Pandemic mood: worse than bad Monday | MIT News

The COVID-19 pandemic has been frustrating, demoralizing and stressful for people around the world. But is there any way to measure how bad it has made everyone feel?

A new study led by MIT researchers attempts exactly this through a massive examination of hundreds of millions of social media posts in nearly 100 countries. The research, which analyzes the language terms used in social media, finds a marked decline in positive public sentiment following the pandemic in the early 2020s – with a subsequent, incremental, return to pre-pandemic status.

To put that downturn in perspective, consider a pre-pandemic fact that the same analysis revealed: Typically, people express the most upbeat sentiments on social media on the weekend, and the most negative on Mondays. express. Worldwide, the onset of the pandemic prompted a negative turn in sentiment by 4.7 times the traditional weekend-Monday gap. Thus the months of the initial pandemic were like a really, really bad Monday for social media users, overall, globally.

“The takeaway here is that the pandemic itself took a much greater emotional toll than the sentiment seen in a typical week,” says Siqi Zheng, an MIT professor and co-author of a new paper detailing the results of the study. There was four to five times the variation.”

The paper, “Global evidence of sentiment change expressed during the COVID-19 pandemic,” appears today in nature human behavior,

The authors are Jianghao Wang, associate professor at the Institute of Geographic Sciences and Natural Resources Research, Chinese Academy of Science in Beijing; Yichun Fan, PhD candidate in MIT’s Department of Urban Studies and Planning (DUSP) and Sustainable Urbanism Lab (SUL); Juan Palacios, postdoc at the MIT Center for Real Estate and SUL; Yuchen Chai, researcher at DUSP and SUL; Nicolas Guetta-Jeanrenaud, graduate student in the MIT Technology and Policy Program (TPP); Nick Obradovich, a senior research scientist at the Max Planck Institute for Human Development at the Center for Humans and Machines; Chenghu Zhou; and Zheng, who is the Samuel Tak Lee Champion Professor of Urban and Real Estate Sustainability at MIT and faculty director of the MIT Center for Real Estate and SUL.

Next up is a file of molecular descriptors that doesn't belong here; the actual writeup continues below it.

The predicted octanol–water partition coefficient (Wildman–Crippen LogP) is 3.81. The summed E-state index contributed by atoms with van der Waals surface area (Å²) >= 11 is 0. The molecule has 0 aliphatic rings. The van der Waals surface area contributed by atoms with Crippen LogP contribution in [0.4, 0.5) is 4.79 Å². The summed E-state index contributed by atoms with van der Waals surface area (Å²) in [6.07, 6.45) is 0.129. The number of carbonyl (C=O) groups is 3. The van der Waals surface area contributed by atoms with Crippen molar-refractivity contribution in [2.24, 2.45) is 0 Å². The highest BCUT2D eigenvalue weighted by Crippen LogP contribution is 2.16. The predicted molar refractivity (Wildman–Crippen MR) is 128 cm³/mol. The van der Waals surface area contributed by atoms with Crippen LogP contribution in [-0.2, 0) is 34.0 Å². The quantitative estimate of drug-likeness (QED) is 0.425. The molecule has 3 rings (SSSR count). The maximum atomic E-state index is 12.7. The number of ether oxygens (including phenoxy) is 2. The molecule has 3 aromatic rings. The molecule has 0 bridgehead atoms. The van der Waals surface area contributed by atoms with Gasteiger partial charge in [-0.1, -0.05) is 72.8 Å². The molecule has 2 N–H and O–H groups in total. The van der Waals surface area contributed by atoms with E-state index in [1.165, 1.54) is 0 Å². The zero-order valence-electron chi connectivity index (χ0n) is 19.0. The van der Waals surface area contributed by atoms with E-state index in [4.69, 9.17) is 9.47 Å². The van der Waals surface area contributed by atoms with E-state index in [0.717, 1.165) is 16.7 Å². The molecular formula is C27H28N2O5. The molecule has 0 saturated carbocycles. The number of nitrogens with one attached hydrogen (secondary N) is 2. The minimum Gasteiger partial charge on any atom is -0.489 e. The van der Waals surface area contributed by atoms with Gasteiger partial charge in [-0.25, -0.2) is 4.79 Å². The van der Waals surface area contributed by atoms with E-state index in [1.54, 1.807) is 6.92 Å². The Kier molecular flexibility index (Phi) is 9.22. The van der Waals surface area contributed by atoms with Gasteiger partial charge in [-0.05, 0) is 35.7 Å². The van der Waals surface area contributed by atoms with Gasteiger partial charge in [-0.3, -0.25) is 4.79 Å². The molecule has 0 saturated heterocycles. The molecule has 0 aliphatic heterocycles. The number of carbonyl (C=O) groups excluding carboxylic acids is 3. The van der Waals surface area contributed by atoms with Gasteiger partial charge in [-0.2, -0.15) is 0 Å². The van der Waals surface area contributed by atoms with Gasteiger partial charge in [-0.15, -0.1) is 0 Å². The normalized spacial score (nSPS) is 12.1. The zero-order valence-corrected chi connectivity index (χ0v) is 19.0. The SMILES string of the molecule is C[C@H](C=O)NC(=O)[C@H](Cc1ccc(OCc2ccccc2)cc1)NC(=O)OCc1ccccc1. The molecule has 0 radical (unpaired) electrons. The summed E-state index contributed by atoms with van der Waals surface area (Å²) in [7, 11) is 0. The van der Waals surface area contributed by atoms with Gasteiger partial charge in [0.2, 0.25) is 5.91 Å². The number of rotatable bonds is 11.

To conduct the study, researchers examined 654 million location-identified social media posts from Twitter in nearly 100 countries. The posts appeared between January 1, 2020, and May 31, 2020, an early phase of the global pandemic.

The researchers used natural language processing software to evaluate the content of social media, and examined the language of pandemic-period posts in relation to historical criteria. After studying the effects of pollution, extreme weather and natural disasters on public sentiment, they found that the pandemic caused bigger changes in mood than those other conditions.

“The epidemic response was also three to four times greater in response to extreme temperatures,” Fan observed. “The shock of an epidemic is greater than the days when a storm hits an area.”

The biggest declines in sentiment occurred in Australia, Spain, the United Kingdom and Colombia. In these words, the countries least affected by the epidemic were Bahrain, Botswana, Greece, Oman and Tunisia.

The study also revealed a potentially surprising fact about temporary lockdown policies – namely, that the lockdown did not have much of an impact on public mood.

“You can’t expect the lockdown to have the same effect on every country, and the distribution of responses is pretty wide,” says Fan. “But we found that the responses were actually largely centered around a very small positive response. [to lockdowns], … it certainly isn’t an overly negative impact on people that might be expected.”

As to why people might have reacted like this, Zheng says, “On one hand, lockdown policies can make people feel safe, not intimidated. On the other hand, in lockdown when you cannot do social activities, it is another emotional stress. The impact of lockdown policies probably goes in two directions.

Since many factors can simultaneously influence public sentiment during a lockdown, the researchers compared the mood of countries during lockdown with countries with similar characteristics that did not simultaneously implement similar policies.

The scholars also evaluated patterns of improvement in sentiment during the period in early 2020, finding that some countries took up to 29 days to erase half of the decline they experienced; 18 percent of countries have not recovered from their pre-pandemic level of sentiment.

The new paper is part of the Global Sentiment Project in Zheng’s Sustainable Urbanization Lab, which studies public sentiment expressed through social media rather than opinion polls.

“The traditional approach is to use surveys to measure well-being or happiness,” Zheng observed. “But a survey has a small sample size and low frequency. It is a real-time measure of people’s sentiment.”

The MIT researchers were partially supported by the Massachusetts Consortium on Pathogen Readiness; Support for other researchers was provided by the National Science Foundation of China and the Youth Innovation Promotion Association of the Chinese Academy of Sciences.

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